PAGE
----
State regulators on Thursday approved major upgrades to 156 miles of high-voltage transmission lines running from Utica to New York City via the Capital Region, part of Gov. Andrew Cuomo’s Energy Highway program.
The state Public Service Commission, which oversees utilities in the state, approved the projects. The work must still be competitively bid to developers through a process that will be overseen by the New York Independent System Operator in North Greenbush.
The upgrades will take place within existing utility rights of way and will help bring 1,000 megawatts of electricity from upstate power plants and renewable energy projects such as wind farms to the population center in New York City.
Bottlenecks in the system have curtailed how much electricity can be sent downstate. The new lines, plus new substations that will be build or rebuilt along the way, will add more capacity to the system.
“Much like a traffic jam on a crowded highway, our existing system of antiquated transmission lines are simply too congested to allow electricity being produced upstate to move to where demand is greatest,” said PSC Chair Audrey Zibelman. “Improving the transmission system will reduce this problem, resulting in lower electricity costs for the average customer, while helping to reduce emissions and improve the environment.”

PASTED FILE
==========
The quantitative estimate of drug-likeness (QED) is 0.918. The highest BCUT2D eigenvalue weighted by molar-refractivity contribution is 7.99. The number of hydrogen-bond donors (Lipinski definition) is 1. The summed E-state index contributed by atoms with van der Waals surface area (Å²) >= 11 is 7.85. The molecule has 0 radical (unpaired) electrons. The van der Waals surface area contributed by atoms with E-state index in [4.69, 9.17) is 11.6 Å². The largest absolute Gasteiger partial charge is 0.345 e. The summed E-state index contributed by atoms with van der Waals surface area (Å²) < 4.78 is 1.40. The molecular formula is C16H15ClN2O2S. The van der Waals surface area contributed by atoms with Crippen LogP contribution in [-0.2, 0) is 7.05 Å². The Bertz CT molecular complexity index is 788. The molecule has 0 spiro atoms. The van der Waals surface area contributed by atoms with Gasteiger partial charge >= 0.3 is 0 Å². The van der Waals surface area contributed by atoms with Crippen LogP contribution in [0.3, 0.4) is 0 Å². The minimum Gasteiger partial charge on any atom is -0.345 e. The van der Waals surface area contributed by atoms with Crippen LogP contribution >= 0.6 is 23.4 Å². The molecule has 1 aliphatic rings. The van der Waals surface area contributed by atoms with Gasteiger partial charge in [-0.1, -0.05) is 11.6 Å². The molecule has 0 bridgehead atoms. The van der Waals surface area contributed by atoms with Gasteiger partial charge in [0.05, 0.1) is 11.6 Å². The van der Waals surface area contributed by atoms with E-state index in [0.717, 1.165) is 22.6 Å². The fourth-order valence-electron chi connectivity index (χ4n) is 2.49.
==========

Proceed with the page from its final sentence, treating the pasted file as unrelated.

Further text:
Although the PSC has not put a price tag on the project, the added capacity is expected to reduce electricity costs for consumers. The PSC says that for every $1 spent on the project, consumers will realize $1.20 in savings and economic benefits.
The Business Council of New York State applauded the PSC vote.
“These infrastructure investments have the potential to inject $1.6 billion into the upstate economy and create thousands of jobs,” said Business Council CEO Heather Briccetti. “Furthermore, these upgrades will allow current and future carbon neutral resources like nuclear and wind to connect to where the power is truly needed.”
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